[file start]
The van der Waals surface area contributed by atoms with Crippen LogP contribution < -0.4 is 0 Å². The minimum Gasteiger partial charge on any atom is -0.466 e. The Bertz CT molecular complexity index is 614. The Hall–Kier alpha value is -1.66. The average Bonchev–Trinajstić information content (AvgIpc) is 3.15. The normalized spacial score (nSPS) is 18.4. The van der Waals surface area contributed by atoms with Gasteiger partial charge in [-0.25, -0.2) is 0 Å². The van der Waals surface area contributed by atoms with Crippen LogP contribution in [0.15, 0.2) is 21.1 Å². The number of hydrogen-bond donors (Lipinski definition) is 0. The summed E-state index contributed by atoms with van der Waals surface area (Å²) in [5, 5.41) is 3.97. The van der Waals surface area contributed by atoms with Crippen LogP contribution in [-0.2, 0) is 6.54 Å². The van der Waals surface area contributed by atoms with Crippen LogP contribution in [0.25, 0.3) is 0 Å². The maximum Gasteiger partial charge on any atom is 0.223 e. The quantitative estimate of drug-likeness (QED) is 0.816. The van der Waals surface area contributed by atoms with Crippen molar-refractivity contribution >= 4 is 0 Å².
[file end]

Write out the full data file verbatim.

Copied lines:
The van der Waals surface area contributed by atoms with Crippen LogP contribution < -0.4 is 0 Å². The minimum Gasteiger partial charge on any atom is -0.466 e. The Bertz CT molecular complexity index is 614. The Hall–Kier alpha value is -1.66. The average Bonchev–Trinajstić information content (AvgIpc) is 3.15. The normalized spacial score (nSPS) is 18.4. The van der Waals surface area contributed by atoms with Gasteiger partial charge in [-0.25, -0.2) is 0 Å². The van der Waals surface area contributed by atoms with Crippen LogP contribution in [0.15, 0.2) is 21.1 Å². The number of hydrogen-bond donors (Lipinski definition) is 0. The summed E-state index contributed by atoms with van der Waals surface area (Å²) in [5, 5.41) is 3.97. The van der Waals surface area contributed by atoms with Crippen LogP contribution in [-0.2, 0) is 6.54 Å². The van der Waals surface area contributed by atoms with Crippen LogP contribution in [0.25, 0.3) is 0 Å². The maximum Gasteiger partial charge on any atom is 0.223 e. The quantitative estimate of drug-likeness (QED) is 0.816. The van der Waals surface area contributed by atoms with Crippen molar-refractivity contribution >= 4 is 0 Å².